LONDON (Reuters) - Foreign Secretary David Miliband, the favourite to succeed Gordon Brown, played down claims on Wednesday he was launching a leadership bid and said he was convinced the prime minister could win the next election.
Miliband sparked talk of a leadership challenge by saying Labour needed a “radical new phase” to claw back a 20-point deficit to the Conservatives in opinion polls.
Miliband later told a news conference with his Italian counterpart that the only thing he was campaigning for was a successful Labour government, but repeatedly refused to rule himself out of a leadership contest.
“Can Gordon lead us into the next election and win? Yes, I’m absolutely sure of that,” Miliband said.
In an article in the Guardian newspaper, Miliband acknowledged Labour had made mistakes during 11 years in power and said change was needed to overcome a stalled economy and mount a challenge at the next election, due by May 2010.
“To get our message across, we must be more humble about our shortcomings but more compelling about our achievements,” Miliband, 43, wrote. “New Labour won three elections by offering real change, not just in policy but in the way we do politics. We must do so again.”
The timing of the article as much as its substance led political commentators and newspaper editors to interpret it as laying the ground for a possible challenge to Brown, who succeeded Tony Blair little over a year ago.
An aide to Brown described the leadership talk as “midsummer madness” and said it would settle down in the coming months.
Labour’s poll ratings have fallen to historic lows of around 25 percent as the impact of the global credit crisis and Brown’s perceived mishandling of policy have hit its popularity.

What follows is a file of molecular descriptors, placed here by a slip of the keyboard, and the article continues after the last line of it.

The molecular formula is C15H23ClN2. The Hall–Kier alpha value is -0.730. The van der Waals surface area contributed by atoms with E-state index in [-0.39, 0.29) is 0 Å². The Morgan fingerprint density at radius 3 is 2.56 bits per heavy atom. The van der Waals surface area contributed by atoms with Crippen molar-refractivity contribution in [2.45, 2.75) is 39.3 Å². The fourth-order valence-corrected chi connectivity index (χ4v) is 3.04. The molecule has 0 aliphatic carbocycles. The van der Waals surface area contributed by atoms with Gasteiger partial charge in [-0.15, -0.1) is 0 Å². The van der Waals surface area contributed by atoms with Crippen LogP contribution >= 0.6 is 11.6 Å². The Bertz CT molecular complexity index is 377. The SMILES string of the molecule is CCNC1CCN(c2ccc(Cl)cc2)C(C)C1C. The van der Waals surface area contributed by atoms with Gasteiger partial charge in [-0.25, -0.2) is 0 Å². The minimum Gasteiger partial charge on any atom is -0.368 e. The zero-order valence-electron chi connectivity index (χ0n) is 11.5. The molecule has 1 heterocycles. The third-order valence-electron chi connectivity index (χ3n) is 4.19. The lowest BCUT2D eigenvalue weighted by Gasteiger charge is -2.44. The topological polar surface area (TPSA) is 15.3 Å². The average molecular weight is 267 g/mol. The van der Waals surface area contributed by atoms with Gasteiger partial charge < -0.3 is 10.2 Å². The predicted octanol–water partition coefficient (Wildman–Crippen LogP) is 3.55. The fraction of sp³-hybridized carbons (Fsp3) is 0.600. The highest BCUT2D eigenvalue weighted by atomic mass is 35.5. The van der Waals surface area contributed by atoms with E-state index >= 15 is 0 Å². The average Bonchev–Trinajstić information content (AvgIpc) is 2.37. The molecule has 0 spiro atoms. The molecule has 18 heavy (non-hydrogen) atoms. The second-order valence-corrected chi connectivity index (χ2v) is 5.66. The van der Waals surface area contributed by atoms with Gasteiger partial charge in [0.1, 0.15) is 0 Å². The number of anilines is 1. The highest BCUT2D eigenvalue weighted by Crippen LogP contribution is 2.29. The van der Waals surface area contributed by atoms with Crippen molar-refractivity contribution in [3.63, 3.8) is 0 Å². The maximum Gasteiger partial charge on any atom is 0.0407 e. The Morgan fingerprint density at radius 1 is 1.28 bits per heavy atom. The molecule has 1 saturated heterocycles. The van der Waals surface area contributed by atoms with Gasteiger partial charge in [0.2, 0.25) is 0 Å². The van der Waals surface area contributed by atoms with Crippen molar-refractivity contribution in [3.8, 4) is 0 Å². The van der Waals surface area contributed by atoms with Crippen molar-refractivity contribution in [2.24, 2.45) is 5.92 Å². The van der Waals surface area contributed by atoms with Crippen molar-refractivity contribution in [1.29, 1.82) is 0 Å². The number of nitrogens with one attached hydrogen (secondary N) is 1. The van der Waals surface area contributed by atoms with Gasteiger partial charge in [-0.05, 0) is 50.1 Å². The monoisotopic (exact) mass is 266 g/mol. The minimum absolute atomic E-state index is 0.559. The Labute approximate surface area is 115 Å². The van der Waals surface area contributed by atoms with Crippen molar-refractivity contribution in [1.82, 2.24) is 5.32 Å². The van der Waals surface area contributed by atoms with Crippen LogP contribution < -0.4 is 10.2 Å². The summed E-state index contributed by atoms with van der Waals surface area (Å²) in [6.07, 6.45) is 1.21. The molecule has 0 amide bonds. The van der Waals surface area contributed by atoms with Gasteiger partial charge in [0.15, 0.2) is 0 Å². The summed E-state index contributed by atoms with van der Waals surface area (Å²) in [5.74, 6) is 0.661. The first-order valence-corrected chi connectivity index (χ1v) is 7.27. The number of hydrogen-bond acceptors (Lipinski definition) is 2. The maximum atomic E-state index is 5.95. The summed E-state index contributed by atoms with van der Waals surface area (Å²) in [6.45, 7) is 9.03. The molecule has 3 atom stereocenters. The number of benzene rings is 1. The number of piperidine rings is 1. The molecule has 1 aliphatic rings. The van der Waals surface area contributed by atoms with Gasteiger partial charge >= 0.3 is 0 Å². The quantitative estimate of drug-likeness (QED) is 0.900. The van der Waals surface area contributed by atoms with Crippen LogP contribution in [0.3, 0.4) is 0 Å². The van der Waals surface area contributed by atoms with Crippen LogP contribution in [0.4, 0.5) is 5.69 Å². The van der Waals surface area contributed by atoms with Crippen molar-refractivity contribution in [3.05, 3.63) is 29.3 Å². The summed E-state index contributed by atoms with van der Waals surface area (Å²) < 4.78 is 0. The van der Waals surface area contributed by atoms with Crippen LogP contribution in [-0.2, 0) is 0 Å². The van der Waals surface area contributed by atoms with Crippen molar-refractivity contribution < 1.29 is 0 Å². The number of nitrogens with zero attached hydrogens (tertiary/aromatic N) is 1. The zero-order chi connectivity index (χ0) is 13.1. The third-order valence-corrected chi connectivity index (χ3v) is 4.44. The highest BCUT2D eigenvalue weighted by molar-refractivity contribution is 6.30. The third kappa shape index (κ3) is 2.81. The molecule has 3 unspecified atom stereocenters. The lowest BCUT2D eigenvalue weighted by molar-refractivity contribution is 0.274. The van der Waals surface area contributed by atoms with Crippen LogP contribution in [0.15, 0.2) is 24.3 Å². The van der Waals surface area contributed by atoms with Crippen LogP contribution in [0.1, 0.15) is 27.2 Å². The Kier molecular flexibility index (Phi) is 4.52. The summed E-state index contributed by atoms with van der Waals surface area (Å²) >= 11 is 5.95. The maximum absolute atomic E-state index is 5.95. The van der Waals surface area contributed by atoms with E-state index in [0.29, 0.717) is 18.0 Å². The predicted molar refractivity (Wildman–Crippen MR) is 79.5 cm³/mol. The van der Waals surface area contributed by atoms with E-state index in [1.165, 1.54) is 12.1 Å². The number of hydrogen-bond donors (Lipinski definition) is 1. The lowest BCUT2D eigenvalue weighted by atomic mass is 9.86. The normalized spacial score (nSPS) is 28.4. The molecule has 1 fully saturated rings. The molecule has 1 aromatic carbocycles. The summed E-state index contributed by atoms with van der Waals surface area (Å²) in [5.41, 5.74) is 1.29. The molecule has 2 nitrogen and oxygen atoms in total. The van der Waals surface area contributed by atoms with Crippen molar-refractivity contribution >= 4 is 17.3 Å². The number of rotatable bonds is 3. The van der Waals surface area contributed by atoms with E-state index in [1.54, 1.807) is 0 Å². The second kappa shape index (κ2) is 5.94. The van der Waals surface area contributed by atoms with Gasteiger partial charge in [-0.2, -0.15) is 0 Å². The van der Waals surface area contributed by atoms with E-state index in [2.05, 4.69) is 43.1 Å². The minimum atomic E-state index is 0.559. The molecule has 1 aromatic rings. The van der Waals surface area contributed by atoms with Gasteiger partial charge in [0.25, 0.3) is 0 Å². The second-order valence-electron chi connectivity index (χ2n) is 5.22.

The loss of a once-safe Labour seat in parliament in an election in Scotland last week compounded Brown’s woes.
The Times newspaper carried a banner headline declaring “Miliband positions himself for leadership”. Other newspapers were more circumspect, but most saw the article as a bold move at a crucial time by a young and rising politician.
Miliband did not mention Brown in the article, which political analysts said appeared carefully written to tread around any direct interpretation of a leadership challenge while keeping its author in the frame.
“It’s obviously written in a very coded way,” Wyn Grant, a professor of politics at Warwick University, told Reuters.
“I think it’s a deliberately ambivalent statement that could be seen as setting out an agenda for the future or as something of a challenge,” he said.
He said he remained sceptical about a leadership contest being mounted.
Up to six senior Labour members of parliament have been mentioned as possible challengers, but a contest is no certainty. Seventy Labour MPs would have to sign up to it.
Labour would be reluctant to change leader again — for the second time in 18 months — without an election. Such a move would fuel Conservative calls for an election to be held at once rather than waiting until the 2010 deadline.
Additional reporting by Sumeet Desai and David Clarke, editing by Timothy Heritage